Trump Praised Comey For Same Thing He Used To Justify His Firing

FBI Director James Comey takes a break after three hours of testifying as the House Permanent Select Committee on Intelligence holds its first public hearing on allegations of Russian interference in the 2016 U.S. presidential election and the murky web of contacts between President Donald Trump's campaign and Russia, on Capitol Hill in Washington, Monday, March 20, 2017. (AP Photo/J. Scott Applewhite)
J. Scott Applewhite/AP

In a memo cited by the White House as justification for the firing of FBI Director James Comey Tuesday, Deputy Attorney General Rod Rosenstein called Comey’s handling of the investigation into Hillary Clinton’s use of a private email server “a textbook example of what federal prosecutors and agents are taught not to do.”

However, President Donald Trump at times praised Comey’s work on the investigation.

Trump’s praise was especially pronounced after Comey’s Oct. 28 announcement that he was re-opening the investigation, just 11 days before Election Day.

I respect the fact that Director Comey was able to come back after what he did,” Trump said the day after the now-ousted FBI director’s announcement.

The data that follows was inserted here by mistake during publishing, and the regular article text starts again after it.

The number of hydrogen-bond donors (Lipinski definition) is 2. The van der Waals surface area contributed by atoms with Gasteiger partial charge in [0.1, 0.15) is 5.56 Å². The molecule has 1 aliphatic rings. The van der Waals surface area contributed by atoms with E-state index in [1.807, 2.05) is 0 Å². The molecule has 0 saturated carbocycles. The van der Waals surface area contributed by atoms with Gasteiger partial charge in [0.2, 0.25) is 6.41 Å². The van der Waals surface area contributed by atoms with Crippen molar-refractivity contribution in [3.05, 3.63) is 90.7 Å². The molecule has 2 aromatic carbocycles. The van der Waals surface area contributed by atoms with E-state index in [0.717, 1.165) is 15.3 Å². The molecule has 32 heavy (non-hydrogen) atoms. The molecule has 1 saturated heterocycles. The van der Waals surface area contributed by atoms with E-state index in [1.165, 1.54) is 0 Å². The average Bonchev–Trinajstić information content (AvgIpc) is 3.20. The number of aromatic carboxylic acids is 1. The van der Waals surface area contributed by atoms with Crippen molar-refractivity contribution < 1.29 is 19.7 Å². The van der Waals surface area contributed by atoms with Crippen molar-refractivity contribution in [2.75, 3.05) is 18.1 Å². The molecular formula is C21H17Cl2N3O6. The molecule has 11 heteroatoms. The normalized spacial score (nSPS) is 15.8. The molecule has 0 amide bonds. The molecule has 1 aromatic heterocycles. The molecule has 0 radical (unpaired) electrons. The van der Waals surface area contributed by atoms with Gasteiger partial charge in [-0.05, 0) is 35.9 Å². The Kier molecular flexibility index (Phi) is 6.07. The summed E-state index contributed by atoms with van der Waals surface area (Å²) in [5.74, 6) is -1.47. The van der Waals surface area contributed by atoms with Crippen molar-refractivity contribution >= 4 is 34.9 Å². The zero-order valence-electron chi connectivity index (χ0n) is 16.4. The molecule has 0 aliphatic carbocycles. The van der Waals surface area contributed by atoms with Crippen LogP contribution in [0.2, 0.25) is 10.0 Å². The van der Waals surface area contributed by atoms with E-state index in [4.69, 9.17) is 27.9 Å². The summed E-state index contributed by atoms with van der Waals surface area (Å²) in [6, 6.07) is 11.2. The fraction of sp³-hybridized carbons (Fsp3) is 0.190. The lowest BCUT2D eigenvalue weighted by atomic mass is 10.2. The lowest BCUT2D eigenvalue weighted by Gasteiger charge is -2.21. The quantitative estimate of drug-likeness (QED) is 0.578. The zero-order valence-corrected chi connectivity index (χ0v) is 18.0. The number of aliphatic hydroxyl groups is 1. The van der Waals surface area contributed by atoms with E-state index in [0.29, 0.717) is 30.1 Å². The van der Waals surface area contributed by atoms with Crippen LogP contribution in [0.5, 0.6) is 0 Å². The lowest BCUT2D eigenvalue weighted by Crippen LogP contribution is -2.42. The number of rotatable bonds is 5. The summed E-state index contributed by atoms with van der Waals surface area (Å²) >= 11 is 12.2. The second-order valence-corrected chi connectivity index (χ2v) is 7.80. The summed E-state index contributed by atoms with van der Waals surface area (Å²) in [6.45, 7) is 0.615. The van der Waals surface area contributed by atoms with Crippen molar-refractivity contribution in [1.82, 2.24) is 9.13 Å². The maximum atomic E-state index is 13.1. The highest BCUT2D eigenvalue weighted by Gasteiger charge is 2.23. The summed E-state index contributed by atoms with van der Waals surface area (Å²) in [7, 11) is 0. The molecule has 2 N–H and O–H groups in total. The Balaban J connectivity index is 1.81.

It took guts for Director Comey to make the move that he made in light of the kind of opposition he had where they’re trying to protect her from criminal prosecution,” he said on Oct. 31. “You know that. It took a lot of guts.”

“I was not his fan,” he added, “but I’ll tell you what: What he did, he brought back his reputation. He brought it back.”

In January, shaking hands with Comey in the White House, Trump said: “He’s become more famous than me.”

In his memo urging Comey’s termination, Rosenstein cited Comey’s justification for his decision to speak out about the continued probe shortly before Election Day rather than keep the development under wraps.

“Concerning his letter to the Congress on October 28, 2016, the Director cast his decision as a choice between whether he would ‘speak’ about the FBI’s decision to investigate the newly-discovered email messages or ‘conceal’ it,” he wrote. “‘Conceal’ is a loaded term that misstates the issue. When federal agents and prosecutors quietly open a criminal investigation, we are not concealing anything; we are simply following the longstanding policy that we refrain from publicizing non-public information. In that context, silence is not concealment.”

Trump often criticized Comey and the FBI for its handling of the investigation — saying as recently as May 2 on Twitter that “FBI Director Comey was the best thing that ever happened to Hillary Clinton in that he gave her a free pass for many bad deeds!”

However, Trump praised Comey’s actions on the email investigation days before Election Day the same investigation the White House cited in part as justification to fire the FBI director.

ABOUT THE AUTHOR

Matt Shuham is a news writer for TPM. He was previously assistant editor of The National Memo and managing editor of the Harvard Political Review. He is available by email at mshuham@talkingpointsmemo.com and on Twitter @mattshuham.
LIKE US ON FACEBOOK